Being near a stream shortens the water-carrying chore, of course, and it also gives you the nicest of all wilderness sounds to go to sleep by and wake up to. Being near a lake only shortens the walk for water. If you like to fish or swim, the third virtue of camping near water is obvious. Unfortunately, almost everybody wants to camp beside water, so campsites there are by far the most used. As a result, camping is prohibited within at least 100 feet of many lakes and streams. Ah, well, the music of a large stream is quite loud enough even several hundred feet away. Be sides, by conscientiously choosing your campsite, you’ll be doing your part in preserving these lovely and fragile areas.
Exposure to Wind
In the mountains, wind is both good and bad. When the weather is hot or the mosquitoes are swarming, you want at least a breeze. When it is cold or stormy, a wind is piercing. Places where the wind often blows heavily in the same direction are indicated by lopsided trees—more foliage on the downwind side. Much more common than strong prevailing wind is daily change of wind direction: the wind blows up the canyon during the day and down the canyon at night. If you want to minimize the wind in your camp at night, pick a place in the nighttime lee of a grove of trees or behind large boulders. Orient your fireplace with the day-night wind shift in mind.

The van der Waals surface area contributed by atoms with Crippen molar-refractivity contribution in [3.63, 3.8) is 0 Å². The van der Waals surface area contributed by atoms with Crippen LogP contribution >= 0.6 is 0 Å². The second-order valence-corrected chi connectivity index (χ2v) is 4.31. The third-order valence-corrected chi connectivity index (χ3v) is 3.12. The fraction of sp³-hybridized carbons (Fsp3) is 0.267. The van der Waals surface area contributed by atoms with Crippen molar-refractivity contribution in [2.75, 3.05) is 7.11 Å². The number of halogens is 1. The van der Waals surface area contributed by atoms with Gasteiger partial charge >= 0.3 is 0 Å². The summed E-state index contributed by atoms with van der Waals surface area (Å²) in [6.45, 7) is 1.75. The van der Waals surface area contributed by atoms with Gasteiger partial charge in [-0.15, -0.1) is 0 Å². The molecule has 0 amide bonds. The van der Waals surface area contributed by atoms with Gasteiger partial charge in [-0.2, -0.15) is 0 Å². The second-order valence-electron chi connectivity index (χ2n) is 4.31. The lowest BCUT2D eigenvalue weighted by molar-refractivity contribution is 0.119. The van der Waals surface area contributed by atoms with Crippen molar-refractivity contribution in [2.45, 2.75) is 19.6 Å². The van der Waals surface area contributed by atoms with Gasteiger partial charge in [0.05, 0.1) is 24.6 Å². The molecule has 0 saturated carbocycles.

Exposure to Sun
Since nights are cool or cold in most backpacking country, you will enjoy beyond words a warm morning sun shining on your just-up, sleepy body. A campsite at the east or southeast edge of a stand of trees will be bathed by welcome morning sun but shaded from the hot afternoon sun. If the night will be cold, don’t camp outside the trees, but just at the edge, for the trees hold in some of the day-gathered heat all night long.
Since cold air sinks, hollows are colder than the slopes above them. If you study plants to learn which ones like warmth the most, you can find the warmest spots in an area by finding those plants.
A rainstorm of any size will feed many freshets, and you don’t want to be camping in their runoff channels. In addition, low spots can fill with water, creating small lakes. If there are some channels and low spots in the campsite you choose, at least don’t locate your kitchen, your campfire or your bedsite in one of them.
The dead tree limbs you see on the ground were broken off by wind or by the weight of snow. Don’t camp right under a tree that has any dead limbs which you think might come down in a high wind.